What does demand look like over the next 10 years? In our opinion, Investors don’t need to know precisely what the demand will be over the next ten years, they need to know where the market expects demand to be over the next ten years. Thus, in this post, we will strive to present to you different viewpoints in the debate, while presenting thoughts on those forecasts.
Forecasts: Miners vs. Research Analysts
Before we begin our discussion, we want to start by summarizing a few notes regarding the tables shown above:
- There are many different estimates for demand out there, so we started at 200,000 tonnes (as referenced by the USGS & others), which is in line with the average of the supply estimates for 2016 you will see in our next post.
- UBS provided their own estimate for demand in 2016, so we utilized that number instead of the 200,000. They provided 2016 and 2025 estimates, the numbers in between were estimated from their published charts.
- The yearly forecast for each different company is derived by taking the company’s growth rate expectations and projecting the demand. For example, Morningstar expects expects lithium demand to grow by 16% per year to 775,000 tonnes by 2025.
- Albemarle forecasts demand to grow by 35,000 tonnes per year through 2021 (approximately a 13% CAGR), but has not provided forecasts beyond 2021, so we stopped our model at that year.
- Deutsche Bank’s forecast is presented as published on a yearly basis, no math was done on our part.
As you can see from the tables above, there is a wide range of forecasts among the included companies. Even within the miners, the range is over 150,000 tonnes of lithium in 2025. This just goes to show you that those individuals closest to the action all have differing opinions on where lithium demand will be in the next ten years. This can probably be explained by the level of bullishness of each company’s outlook for EV demand as well as for smaller applications.
We believe the junior miners are talking up demand, and providing very bullish outlooks because it is in their best interests. These companies have a long process to go through- raising money, buying land, conducting multiple rounds of assessments on the land, undergoing construction, beginning production, working out the kinks, and then finally ramping up production to scale. The majority of this multi-year process is done before they start shipping any material to customers. Thus, the rosier the picture they can present, the better, because investors will continue to provide them with the capital needed to establish their production sites.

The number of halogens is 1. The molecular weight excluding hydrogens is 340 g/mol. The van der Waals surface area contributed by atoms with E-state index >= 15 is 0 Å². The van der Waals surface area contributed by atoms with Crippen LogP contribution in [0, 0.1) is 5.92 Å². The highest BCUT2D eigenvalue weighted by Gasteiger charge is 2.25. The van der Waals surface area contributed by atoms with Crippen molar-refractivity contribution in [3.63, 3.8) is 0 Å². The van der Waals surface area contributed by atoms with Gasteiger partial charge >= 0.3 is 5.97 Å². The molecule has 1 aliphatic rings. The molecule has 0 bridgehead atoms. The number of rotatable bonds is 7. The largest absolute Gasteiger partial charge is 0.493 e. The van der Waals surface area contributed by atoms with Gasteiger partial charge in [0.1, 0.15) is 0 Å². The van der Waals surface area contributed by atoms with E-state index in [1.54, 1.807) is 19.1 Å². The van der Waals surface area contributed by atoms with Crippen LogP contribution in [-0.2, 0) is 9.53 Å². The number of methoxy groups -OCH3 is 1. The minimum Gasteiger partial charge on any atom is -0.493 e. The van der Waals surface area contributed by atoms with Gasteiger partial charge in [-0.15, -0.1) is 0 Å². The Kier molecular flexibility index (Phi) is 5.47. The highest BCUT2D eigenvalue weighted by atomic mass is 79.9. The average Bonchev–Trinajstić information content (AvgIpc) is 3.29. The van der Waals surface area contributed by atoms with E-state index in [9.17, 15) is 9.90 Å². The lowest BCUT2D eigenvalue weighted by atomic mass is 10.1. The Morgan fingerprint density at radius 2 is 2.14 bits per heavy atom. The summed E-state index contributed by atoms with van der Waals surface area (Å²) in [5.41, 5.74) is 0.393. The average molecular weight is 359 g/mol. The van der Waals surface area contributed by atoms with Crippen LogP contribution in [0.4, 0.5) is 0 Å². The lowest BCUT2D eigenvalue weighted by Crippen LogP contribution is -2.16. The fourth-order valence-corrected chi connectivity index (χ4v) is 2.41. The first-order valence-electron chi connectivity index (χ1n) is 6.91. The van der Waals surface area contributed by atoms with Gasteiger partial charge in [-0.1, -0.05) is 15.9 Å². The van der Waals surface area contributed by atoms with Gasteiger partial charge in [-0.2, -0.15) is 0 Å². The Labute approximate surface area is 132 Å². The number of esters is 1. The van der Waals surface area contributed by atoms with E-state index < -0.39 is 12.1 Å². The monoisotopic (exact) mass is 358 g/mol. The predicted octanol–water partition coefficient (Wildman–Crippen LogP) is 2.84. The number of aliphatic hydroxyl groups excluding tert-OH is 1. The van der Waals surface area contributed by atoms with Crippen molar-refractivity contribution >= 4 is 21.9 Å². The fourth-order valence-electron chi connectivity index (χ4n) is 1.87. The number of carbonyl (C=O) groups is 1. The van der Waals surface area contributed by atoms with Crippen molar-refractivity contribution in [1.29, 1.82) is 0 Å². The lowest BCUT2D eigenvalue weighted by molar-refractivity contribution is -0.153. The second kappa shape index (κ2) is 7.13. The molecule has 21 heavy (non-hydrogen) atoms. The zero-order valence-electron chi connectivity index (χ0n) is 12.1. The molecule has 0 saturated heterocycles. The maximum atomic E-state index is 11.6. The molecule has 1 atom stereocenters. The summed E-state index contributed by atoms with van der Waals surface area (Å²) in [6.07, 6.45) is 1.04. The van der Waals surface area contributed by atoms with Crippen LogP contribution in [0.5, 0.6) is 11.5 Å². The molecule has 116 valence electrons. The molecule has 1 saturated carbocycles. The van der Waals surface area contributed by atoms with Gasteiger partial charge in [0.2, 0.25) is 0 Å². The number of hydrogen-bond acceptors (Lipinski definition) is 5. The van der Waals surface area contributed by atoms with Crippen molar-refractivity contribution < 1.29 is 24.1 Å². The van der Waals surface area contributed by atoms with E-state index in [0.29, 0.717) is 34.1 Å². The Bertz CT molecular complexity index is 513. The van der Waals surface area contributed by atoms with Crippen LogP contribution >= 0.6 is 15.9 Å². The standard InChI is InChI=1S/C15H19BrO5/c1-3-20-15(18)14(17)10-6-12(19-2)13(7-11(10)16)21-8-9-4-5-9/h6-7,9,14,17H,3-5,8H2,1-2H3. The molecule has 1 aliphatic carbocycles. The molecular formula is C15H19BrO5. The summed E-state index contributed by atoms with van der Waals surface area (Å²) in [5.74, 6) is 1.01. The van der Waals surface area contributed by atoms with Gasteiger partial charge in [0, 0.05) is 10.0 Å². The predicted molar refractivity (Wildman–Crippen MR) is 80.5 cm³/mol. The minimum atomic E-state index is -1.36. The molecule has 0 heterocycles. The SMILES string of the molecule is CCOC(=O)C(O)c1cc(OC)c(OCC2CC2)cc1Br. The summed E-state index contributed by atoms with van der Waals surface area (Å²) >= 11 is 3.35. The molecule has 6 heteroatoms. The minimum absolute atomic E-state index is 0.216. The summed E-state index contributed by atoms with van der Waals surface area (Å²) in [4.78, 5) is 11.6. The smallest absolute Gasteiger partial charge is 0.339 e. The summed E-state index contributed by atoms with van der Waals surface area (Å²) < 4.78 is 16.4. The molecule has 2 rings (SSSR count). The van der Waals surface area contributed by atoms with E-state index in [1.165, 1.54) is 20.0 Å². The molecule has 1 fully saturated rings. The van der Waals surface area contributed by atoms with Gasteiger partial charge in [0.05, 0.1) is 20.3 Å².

Conversely, the larger players (ALB, FMC, SQM shown above), we believe are being more conservative because it will help them out with investors as well. With the financial markets being an expectations game- the companies have to manage where Wall Street sees their production and sales levels. Thus, by under-forecasting and over-delivering, these larger miners can maintain an appearance of being in “rapid-growth” mode, where forecasts are always underestimated, to keep their stock prices moving up in bursts. We liken this activity to Apple, Inc. who for years during the early iPhone years routinely delivered upside surprises on iPhone shipment levels, leading to rapid repricing of the stock as the market adjusted growth expectations. Although, it should be noted that with recent upward revisions to their forecasts, ALB and SQM have limited that upside risk potential.
Similarly, taking a look at the 3rd party research from Morningstar and Deutsche Banks, we see that they are much more bullish on the overall market. For example, Morningstar expects EV’s to reach 11 million annual sales by 2025, up from just .3 million in 2015. This would approximately imply a 10% adoption rate, vs the 4-6% which is consensus.
Trust the Wise Men?
In the above table, Albemarle is the only company to give growth figures in terms of tonnes and not percentages. Being the largest producer in the world, their estimates are generally the ones that analysts on Wall Street pay attention to the most. It is important to note here that until as recently as March 2017, they were actually forecasting growth of 20,000 tonnes per year through 2020. They have since revised that growth figure up to 35,000 tonnes per year.
That is an upward revision of 75% in their estimates of growth. Let that fact sink in for a moment- the leader of the miners, and the company most in tune with customer needs had to nearly double their estimate of lithium demand. Now, I don’t want this to look like an attack on Albemarle. We have tremendous respect for Albemarle, as you will see in our upcoming company-specific posts. However, we point this out to show that even the smartest people in the room may not truly be able to forecast where demand is going to be beyond the next 12 months.